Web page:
Australia is at risk of damaging its global standing if it maintains its controversial closed border strategy, economists say.

The federal government's tough travel ban on India is the latest temporary restriction aimed at quashing the threat of overseas COVID-19 outbreaks.

But ahead of next week's budget, CEDA senior economist Gabriela D'Souza has warned the draconian measures could have an unintended cost.

"To continue our closed border policy is a threat to our commitment to globalism, especially as other countries begin to vaccinate the populations and open up their borders and welcome migrants," Ms D'Souza said on Tuesday.

Speaking as part of a pre-budget panel at the National Press Club, Ms D'Souza said there was a giant elephant in the room.

"Migrants, in short, are good for the budget," she said.

"How are you going to keep migration going, to meet your targets, when the borders are closed?

"That challenge will require our governments, at all levels, to think much more deeply and creatively about how to solve the problem."

Ms D'Souza said migrants provided vital skills to the labour market, were younger, worked for longer, and put "far more" into the tax system than they took out.

"Permanent skilled migrants are a net benefit to the budget, with an annual fiscal revenue of about $9bn over their lifetime," she said.

"It will help with the budget recovery process."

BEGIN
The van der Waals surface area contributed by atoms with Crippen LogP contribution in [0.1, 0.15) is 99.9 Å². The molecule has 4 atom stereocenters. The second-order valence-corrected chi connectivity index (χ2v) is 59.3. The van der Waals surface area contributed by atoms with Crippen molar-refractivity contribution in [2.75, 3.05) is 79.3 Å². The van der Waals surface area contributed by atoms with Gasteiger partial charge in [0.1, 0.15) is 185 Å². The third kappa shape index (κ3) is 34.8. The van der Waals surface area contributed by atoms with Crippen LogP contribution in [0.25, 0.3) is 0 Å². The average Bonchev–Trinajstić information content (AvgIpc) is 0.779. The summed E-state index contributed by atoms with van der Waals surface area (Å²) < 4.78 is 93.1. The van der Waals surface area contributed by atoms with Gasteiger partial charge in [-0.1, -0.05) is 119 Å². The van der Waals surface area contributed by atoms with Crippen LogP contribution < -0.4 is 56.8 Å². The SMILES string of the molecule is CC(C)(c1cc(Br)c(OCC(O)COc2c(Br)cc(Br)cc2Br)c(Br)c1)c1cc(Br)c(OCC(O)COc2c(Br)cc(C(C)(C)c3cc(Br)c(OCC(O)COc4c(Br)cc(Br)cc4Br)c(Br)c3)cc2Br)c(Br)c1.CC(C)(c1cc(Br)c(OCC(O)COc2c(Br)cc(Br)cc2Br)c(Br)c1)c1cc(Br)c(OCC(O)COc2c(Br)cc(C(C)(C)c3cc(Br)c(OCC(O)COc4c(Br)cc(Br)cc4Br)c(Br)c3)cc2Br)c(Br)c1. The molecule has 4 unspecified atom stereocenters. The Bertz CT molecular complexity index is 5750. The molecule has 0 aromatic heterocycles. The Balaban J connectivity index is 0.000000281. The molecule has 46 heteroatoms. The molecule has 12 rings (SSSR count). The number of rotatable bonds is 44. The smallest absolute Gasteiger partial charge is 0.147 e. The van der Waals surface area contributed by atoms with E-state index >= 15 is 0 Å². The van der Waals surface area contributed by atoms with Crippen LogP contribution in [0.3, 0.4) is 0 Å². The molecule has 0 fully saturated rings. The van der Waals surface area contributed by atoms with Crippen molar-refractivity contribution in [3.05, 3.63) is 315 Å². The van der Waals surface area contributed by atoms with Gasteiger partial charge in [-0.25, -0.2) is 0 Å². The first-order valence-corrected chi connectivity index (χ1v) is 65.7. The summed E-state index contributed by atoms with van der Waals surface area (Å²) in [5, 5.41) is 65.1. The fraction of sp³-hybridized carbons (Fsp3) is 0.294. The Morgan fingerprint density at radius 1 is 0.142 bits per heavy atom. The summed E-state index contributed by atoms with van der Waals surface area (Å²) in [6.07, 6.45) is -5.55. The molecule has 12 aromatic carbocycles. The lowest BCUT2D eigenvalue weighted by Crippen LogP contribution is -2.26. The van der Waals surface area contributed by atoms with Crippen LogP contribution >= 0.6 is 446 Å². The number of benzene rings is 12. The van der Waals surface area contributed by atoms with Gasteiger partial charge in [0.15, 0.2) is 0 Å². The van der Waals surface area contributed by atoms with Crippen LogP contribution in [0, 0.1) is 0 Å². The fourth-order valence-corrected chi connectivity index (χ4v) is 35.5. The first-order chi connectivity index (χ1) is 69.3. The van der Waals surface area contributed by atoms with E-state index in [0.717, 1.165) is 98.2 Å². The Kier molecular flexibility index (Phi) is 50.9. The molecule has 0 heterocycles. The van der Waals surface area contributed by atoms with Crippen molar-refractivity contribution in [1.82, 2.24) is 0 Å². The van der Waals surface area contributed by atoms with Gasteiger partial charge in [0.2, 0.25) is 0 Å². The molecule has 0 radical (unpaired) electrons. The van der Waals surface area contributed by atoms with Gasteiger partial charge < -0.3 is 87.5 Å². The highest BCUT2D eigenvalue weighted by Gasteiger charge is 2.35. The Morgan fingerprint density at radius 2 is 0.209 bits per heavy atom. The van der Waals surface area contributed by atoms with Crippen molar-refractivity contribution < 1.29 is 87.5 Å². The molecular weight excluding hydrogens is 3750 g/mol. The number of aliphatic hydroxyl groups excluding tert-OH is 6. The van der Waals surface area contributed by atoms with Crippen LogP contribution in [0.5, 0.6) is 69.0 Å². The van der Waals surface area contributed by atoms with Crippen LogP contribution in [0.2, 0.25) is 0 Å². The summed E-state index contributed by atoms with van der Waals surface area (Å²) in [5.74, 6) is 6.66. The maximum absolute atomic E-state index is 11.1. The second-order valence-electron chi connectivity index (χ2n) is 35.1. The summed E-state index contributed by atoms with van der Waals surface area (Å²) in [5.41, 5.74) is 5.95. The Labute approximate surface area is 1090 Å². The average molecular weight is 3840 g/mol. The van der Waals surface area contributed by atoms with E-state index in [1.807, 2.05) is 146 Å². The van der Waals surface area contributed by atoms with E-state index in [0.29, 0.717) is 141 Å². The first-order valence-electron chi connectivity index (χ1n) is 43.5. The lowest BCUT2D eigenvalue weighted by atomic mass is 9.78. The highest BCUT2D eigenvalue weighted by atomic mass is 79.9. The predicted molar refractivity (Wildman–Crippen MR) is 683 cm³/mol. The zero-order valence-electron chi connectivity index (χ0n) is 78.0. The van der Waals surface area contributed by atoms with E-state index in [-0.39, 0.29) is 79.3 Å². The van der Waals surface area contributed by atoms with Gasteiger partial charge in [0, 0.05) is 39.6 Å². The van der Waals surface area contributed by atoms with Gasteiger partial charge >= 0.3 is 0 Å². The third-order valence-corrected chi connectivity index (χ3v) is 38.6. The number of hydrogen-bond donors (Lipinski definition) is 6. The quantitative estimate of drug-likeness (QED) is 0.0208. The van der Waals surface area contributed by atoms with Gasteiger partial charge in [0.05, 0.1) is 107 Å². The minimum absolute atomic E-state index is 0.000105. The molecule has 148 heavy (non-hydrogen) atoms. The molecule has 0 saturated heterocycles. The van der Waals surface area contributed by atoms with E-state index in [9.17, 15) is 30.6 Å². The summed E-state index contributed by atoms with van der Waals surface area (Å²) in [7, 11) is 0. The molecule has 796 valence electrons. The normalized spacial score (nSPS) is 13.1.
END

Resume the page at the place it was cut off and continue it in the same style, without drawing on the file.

Ms D'Souza said the quarantine system needed a "rethink" because migration needed to return in a way that lowered coronavirus-related health impacts on Australians.

She said universities were also struggling because they couldn't have international students or hire senior lecturers.

"Purpose-built quarantine seems like our best bet for keeping Australia at COVID normal," Ms D'Souza said.

But Employment Minister Stuart Robert said Australians needed to "step up" and plug key workforce shortages.

"Even if we turn that migration tap on at the end of the year, it will be a number of months before you start seeing that flow through," Mr Robert told Sky News.

"This will be a big focus this year on skilling, employment, apprenticeships.

"Over the last five years 50 per cent of all jobs growth has been through migrants

"We have to confront this challenge as a nation without that migration lever, at least for the next 12 months."

In June 2020, Ms D'Souza's father died in India and she was unable to return to support her family in the aftermath due to the travel restrictions.

"No other advanced Western country has put in place such measures," she said.

"I hope that when the government makes these decisions about border shutdowns, they realise the sacrifices migrants and people who live parts of their lives overseas are being asked to make."

Economist Leonora Risse also told the event that the government needed to slash "all forms of pink tape" that get in the way of women's workforce participation.

"Economists have long been pointing out the ways that the tax and transfer system makes it financially unviable for women," Ms Risse said.

She warned that women who opted to work from home were put at a disadvantage compared with men returning to the workplace because research showed that career opportunities favoured those present in the office.

Originally published as Australia's $9bn 'elephant in the room'

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